Building Homes to Survive Wildfires
Join architect David Arkin on Friday October 8th, at 2PM ET, to learn how to make houses in high-risk locations safer and more resistant to wildfires.
Sponsored by Rockwool
If it seems like wildfires are in the news more often these days, that’s because the number of burned acres per year has been increasing steadily for decades. Recent years have seen devastating losses due to wildfires. Some wildfire-prone areas are very desirable parts of the country to live in. Because of that, statistics may not keep people from building new homes in these places. This leaves us to ask the question: can a house be designed and built to survive wildfires? The answer is yes, but it is no small feat. This webinar will both discuss the defensive details that give a home the greatest chance of surviving a wildfire, including recommendations for landscape design, roof and wall construction techniques, building material selections, and outbuilding design and placement, among other consideration.
Join us LIVE on Friday, October 8th, at 2PM ET
In this webinar you will:
- Hear survival stories of several homes built in wildfire country (including some straw bale homes)
- Learn about rebuilding process after losing homes/cabins to fire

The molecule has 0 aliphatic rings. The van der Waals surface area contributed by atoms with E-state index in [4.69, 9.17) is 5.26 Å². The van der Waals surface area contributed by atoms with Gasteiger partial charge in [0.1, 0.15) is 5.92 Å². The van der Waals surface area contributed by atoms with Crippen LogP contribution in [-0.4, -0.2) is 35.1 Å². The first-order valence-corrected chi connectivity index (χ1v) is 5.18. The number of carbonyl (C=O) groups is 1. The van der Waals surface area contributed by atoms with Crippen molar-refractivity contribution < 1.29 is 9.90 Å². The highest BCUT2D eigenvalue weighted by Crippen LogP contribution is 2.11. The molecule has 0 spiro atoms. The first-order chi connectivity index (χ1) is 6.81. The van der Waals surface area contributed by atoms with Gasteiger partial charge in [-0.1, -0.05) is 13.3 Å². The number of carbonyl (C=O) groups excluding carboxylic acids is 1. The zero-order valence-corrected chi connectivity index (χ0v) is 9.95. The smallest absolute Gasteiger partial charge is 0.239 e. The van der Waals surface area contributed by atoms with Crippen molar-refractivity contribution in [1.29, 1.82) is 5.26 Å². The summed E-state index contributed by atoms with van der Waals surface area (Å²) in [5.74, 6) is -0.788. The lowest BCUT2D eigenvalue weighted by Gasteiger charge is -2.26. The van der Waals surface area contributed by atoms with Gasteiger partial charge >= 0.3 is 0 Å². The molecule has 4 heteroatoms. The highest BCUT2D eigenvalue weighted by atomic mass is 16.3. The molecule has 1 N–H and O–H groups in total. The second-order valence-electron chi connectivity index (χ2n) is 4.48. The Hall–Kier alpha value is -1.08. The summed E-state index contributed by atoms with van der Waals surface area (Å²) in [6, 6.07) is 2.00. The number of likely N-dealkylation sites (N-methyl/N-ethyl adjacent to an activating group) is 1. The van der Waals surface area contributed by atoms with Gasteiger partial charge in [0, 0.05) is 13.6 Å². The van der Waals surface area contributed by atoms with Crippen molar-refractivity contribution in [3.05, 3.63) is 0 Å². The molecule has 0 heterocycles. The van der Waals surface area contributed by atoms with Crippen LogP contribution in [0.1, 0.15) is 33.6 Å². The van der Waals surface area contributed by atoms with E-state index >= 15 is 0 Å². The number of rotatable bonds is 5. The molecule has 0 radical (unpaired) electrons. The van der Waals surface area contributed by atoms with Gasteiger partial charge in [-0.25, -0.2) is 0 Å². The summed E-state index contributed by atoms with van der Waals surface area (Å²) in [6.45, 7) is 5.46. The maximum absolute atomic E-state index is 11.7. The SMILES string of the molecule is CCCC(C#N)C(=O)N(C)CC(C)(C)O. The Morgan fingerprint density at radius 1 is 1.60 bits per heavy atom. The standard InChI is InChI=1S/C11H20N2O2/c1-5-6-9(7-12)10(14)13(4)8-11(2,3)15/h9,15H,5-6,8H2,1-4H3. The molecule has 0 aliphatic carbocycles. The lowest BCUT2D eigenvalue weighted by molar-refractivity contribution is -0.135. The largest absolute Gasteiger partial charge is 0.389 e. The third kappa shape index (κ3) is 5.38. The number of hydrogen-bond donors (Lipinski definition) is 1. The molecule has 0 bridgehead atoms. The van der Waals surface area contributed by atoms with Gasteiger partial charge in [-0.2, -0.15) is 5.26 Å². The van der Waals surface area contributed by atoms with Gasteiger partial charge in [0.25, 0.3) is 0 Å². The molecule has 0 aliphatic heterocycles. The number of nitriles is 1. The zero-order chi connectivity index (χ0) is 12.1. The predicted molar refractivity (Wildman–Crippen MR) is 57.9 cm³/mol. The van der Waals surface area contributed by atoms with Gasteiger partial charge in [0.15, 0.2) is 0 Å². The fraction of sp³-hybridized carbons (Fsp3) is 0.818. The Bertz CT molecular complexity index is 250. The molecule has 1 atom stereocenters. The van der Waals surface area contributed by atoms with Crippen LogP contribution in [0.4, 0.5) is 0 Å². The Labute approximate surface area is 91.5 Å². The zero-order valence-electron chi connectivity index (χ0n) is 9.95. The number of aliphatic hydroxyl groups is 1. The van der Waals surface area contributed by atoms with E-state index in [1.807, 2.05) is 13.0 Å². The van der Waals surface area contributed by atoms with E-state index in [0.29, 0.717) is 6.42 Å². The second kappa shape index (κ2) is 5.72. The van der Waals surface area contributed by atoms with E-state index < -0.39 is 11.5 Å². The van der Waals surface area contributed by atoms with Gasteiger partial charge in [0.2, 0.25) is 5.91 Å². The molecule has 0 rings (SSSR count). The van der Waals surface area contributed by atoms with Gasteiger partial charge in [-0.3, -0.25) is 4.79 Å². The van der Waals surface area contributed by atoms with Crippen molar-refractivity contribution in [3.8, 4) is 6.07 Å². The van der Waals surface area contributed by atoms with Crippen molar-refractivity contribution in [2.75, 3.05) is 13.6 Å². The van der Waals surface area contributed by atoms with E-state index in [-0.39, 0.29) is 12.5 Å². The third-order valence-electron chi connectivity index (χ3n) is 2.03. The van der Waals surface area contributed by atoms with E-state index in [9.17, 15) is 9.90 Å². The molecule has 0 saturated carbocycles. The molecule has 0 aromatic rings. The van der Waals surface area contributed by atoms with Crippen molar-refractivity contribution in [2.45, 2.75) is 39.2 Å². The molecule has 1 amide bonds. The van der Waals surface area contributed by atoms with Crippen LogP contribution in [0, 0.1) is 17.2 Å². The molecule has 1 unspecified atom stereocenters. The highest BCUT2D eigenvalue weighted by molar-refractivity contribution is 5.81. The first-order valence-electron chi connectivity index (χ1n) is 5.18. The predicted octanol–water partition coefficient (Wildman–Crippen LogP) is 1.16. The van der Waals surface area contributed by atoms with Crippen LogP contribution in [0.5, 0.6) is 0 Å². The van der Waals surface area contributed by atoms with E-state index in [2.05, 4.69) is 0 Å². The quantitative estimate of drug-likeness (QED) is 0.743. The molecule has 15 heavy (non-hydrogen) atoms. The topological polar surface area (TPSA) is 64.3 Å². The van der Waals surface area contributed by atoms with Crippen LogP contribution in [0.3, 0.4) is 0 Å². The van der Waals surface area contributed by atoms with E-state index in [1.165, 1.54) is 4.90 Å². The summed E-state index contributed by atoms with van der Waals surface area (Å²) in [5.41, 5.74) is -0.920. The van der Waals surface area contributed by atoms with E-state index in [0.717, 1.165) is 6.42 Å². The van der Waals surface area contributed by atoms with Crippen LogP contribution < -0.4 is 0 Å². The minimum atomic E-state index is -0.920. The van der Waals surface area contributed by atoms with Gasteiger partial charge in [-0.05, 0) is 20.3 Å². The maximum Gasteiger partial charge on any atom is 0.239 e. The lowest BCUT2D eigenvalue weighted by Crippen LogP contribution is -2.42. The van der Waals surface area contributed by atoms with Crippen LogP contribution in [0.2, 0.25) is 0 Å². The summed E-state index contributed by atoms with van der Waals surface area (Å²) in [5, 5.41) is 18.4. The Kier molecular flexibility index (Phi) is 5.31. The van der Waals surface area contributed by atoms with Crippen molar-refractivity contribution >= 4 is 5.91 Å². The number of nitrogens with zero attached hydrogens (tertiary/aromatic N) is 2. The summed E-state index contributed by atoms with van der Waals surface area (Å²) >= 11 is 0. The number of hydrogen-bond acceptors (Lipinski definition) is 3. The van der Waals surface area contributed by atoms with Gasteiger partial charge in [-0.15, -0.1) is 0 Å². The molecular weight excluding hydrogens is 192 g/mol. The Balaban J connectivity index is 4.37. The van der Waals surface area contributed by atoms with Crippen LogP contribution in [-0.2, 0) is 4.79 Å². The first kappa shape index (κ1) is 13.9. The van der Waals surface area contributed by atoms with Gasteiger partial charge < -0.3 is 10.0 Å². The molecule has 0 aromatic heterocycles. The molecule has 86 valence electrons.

- Learn how passive survivability and low-carbon design are important factors to benefit our environment and not feed the climate change that is increasing wildfires.
- Have the opportunity to ask questions at the end of the presentation
David Arkin, AIA, LEED AP, and his wife Anni Tilt, AIA, are Principals of northern California-based Arkin Tilt Architects. One of their projects is featured in Fine Homebuilding’s April/May 2018 special report ‘Building to Survive in Wildfire Country’. David is a co-Director of the California Straw Building Association (CASBA), advocating for straw building by helping to bring strawbale construction, light straw clay and cob into the residential building code, and publishing ‘Straw Bale Building Details, An Illustrated Guide for Design and Construction’. David serves on the AIA’s 2030 Commitment Working Group, and he and Chris Magwood are co-Chairs of the Carbon Leadership Forum’s Renewable Materials Focus Group. A native of Wisconsin, David studied architecture the University of Minnesota and UC Berkeley. David and Anni live in a 100-year-old solar and wind-powered home in Albany, CA.
photos: Lotus R (on Wikimedia Commons) and David Arkin